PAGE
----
What’s it about? This is by far, my favourite frog documentary. Not only is it in Sir David Attenborough’s voice but it also tells you about every basic fact that you must know about these incredible lil’ creatures. The movie is a journey into a weird and cryptic world of frogs. It talks about their life histories, their extraordinary anatomies and their unbelievable breeding behaviours. The film shows colourful frogs from the rainforests that live high up in the canopy and glide down to the ground. It also features frozen frogs showcasing their extraordinary hibernation skills.
What’s it about? The deadly chytrid fungus that is spreading all over the world. Allison Argo, who is known for lending her voice to animals that cannot speak for themselves, has narrated and directed this movie. In her strong yet soothing voice, she stresses on the major concerns in the amphibian world. This video will take you on a roller-coaster ride and will get you thinking from the depths of your grey matter!
What’s it about? The Frogs of Sharavathi Valley and the Western Ghats of India created by my dear friends Saurabh and Ramit. The documentary shows life in monsoons in the deep forests of India. It focuses on some endangered and endemic species of frogs. The creators broadcast a colourful and psychedelic journey into the lives of lesser known frog species while stressing on their importance in the ecosystem.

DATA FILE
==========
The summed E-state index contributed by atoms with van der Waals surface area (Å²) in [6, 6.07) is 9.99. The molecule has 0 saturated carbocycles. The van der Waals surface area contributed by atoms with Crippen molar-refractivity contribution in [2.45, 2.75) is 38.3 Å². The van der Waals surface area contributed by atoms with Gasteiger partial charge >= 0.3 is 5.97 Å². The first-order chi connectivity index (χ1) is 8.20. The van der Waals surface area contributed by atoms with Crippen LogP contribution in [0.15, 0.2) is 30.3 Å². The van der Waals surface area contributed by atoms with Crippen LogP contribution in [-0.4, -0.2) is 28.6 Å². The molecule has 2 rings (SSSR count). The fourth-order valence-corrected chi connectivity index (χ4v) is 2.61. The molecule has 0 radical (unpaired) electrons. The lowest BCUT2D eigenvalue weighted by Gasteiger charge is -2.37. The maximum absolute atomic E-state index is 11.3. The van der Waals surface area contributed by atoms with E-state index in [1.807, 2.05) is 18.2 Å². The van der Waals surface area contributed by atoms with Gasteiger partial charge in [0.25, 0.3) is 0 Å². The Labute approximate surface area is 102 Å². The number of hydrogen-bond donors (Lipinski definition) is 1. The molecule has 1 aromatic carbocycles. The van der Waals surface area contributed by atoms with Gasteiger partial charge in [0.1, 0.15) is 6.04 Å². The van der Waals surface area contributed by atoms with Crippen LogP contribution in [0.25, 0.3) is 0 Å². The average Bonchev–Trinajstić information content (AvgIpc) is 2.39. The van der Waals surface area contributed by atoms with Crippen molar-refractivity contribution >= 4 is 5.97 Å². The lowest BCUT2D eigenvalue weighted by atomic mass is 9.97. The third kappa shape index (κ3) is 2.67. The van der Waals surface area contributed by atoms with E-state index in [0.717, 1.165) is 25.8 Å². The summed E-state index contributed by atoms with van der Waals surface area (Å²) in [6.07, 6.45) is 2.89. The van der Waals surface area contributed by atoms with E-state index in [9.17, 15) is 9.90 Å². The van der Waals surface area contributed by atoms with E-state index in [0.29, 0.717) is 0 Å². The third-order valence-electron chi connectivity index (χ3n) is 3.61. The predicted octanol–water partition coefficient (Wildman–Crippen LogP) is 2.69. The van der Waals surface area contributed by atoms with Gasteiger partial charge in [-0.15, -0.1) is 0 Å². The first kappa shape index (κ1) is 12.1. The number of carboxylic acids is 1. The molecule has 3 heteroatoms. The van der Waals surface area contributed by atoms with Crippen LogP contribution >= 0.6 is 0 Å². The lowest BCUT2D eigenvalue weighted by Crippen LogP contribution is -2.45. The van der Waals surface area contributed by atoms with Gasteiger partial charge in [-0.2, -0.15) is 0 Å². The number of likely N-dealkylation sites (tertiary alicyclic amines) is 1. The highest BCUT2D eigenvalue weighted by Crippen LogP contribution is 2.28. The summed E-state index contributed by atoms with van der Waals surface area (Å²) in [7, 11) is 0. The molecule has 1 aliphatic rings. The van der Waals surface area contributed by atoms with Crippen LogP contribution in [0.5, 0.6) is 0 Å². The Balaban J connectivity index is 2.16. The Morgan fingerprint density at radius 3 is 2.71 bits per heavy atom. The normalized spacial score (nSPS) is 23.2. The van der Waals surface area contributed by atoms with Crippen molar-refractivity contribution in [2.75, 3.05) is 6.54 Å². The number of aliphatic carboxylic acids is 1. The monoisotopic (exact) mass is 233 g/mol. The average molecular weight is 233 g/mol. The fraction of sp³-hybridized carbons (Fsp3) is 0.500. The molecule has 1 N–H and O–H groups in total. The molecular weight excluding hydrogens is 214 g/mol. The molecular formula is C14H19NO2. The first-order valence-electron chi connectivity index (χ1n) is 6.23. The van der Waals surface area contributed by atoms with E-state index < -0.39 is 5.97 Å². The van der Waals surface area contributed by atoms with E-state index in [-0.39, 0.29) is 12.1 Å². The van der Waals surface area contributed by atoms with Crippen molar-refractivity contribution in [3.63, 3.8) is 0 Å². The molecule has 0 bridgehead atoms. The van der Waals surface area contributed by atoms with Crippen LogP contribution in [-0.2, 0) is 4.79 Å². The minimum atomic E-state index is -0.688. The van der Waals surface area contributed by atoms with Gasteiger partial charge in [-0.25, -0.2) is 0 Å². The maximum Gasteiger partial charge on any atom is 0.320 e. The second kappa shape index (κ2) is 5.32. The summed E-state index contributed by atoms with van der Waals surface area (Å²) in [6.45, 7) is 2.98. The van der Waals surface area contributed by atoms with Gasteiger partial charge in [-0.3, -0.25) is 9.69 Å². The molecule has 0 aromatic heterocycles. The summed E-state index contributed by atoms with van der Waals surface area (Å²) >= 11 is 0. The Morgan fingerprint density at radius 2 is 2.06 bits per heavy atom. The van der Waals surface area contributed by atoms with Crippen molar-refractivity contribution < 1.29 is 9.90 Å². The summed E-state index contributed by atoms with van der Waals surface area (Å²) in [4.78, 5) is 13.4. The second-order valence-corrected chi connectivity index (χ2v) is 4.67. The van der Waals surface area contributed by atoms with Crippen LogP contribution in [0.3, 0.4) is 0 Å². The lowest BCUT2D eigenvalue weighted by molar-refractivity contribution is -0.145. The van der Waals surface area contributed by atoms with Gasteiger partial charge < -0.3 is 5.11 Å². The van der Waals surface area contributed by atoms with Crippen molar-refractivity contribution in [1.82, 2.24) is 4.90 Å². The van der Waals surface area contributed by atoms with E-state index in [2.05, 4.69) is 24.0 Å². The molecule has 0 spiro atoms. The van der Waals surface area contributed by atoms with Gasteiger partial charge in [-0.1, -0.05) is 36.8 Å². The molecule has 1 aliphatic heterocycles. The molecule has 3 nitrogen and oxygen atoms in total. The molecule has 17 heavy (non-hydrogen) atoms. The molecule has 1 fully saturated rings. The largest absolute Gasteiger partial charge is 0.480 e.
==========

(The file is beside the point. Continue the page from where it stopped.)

What’s it about? Coyote Peterson’s adventures have always fascinated me. This is one of my favourite episodes wherein he handles a poison dart frog. (Some poison frogs have skin toxins potentially dangerous to humans, and I do not encourage anyone to do stunts that Coyote does.) In this video, he handles the Granulated Poison Frog.
What’s it about? Professor Jean-Marc Hero talks about the connections between human beings, frogs and the planet Earth. TED talks have always inspired me. And this talk is about something I truly believe in. Professor Jean-Marc’s presentation is inspiring and thought-provoking not only to students and professionals studying frogs but also to people from various other backgrounds. If any of the documentaries above have gotten you a tad bit interested in frogs, you must add this TED talk to your playlist and take a leap further in the world of frogs!
Happy holidays everyone! I hope you enjoyed that article. Stay tuned for more such amazing frog facts – we post every Friday!